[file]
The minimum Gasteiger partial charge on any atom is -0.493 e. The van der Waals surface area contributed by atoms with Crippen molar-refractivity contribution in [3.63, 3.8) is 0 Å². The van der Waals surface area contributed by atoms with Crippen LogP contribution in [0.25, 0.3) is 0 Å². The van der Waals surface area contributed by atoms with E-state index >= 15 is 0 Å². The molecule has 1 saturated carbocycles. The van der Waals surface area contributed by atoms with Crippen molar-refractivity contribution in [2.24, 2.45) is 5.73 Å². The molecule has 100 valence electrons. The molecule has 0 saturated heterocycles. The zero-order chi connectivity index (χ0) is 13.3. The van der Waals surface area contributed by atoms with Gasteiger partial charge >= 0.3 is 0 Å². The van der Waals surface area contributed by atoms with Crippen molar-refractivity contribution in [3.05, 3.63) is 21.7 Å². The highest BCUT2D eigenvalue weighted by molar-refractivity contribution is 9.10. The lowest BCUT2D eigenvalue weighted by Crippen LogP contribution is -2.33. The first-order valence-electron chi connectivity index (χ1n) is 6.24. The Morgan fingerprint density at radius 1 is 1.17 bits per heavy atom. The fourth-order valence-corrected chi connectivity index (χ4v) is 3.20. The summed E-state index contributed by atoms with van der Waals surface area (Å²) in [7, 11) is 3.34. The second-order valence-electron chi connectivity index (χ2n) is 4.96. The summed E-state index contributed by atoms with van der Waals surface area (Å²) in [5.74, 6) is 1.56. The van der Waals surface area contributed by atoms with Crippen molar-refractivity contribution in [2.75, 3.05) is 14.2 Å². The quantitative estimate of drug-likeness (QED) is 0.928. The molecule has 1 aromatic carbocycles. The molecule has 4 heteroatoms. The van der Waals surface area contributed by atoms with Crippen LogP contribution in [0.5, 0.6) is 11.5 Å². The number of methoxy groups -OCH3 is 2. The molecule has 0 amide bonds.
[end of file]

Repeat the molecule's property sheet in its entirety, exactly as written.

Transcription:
The minimum Gasteiger partial charge on any atom is -0.493 e. The van der Waals surface area contributed by atoms with Crippen molar-refractivity contribution in [3.63, 3.8) is 0 Å². The van der Waals surface area contributed by atoms with Crippen LogP contribution in [0.25, 0.3) is 0 Å². The van der Waals surface area contributed by atoms with E-state index >= 15 is 0 Å². The molecule has 1 saturated carbocycles. The van der Waals surface area contributed by atoms with Crippen molar-refractivity contribution in [2.24, 2.45) is 5.73 Å². The molecule has 100 valence electrons. The molecule has 0 saturated heterocycles. The zero-order chi connectivity index (χ0) is 13.3. The van der Waals surface area contributed by atoms with Gasteiger partial charge >= 0.3 is 0 Å². The van der Waals surface area contributed by atoms with Crippen molar-refractivity contribution in [3.05, 3.63) is 21.7 Å². The highest BCUT2D eigenvalue weighted by molar-refractivity contribution is 9.10. The lowest BCUT2D eigenvalue weighted by Crippen LogP contribution is -2.33. The first-order valence-electron chi connectivity index (χ1n) is 6.24. The Morgan fingerprint density at radius 1 is 1.17 bits per heavy atom. The fourth-order valence-corrected chi connectivity index (χ4v) is 3.20. The summed E-state index contributed by atoms with van der Waals surface area (Å²) in [7, 11) is 3.34. The second-order valence-electron chi connectivity index (χ2n) is 4.96. The summed E-state index contributed by atoms with van der Waals surface area (Å²) in [5.74, 6) is 1.56. The van der Waals surface area contributed by atoms with Crippen molar-refractivity contribution in [2.75, 3.05) is 14.2 Å². The quantitative estimate of drug-likeness (QED) is 0.928. The molecule has 1 aromatic carbocycles. The molecule has 4 heteroatoms. The van der Waals surface area contributed by atoms with Crippen LogP contribution in [0.5, 0.6) is 11.5 Å². The number of methoxy groups -OCH3 is 2. The molecule has 0 amide bonds.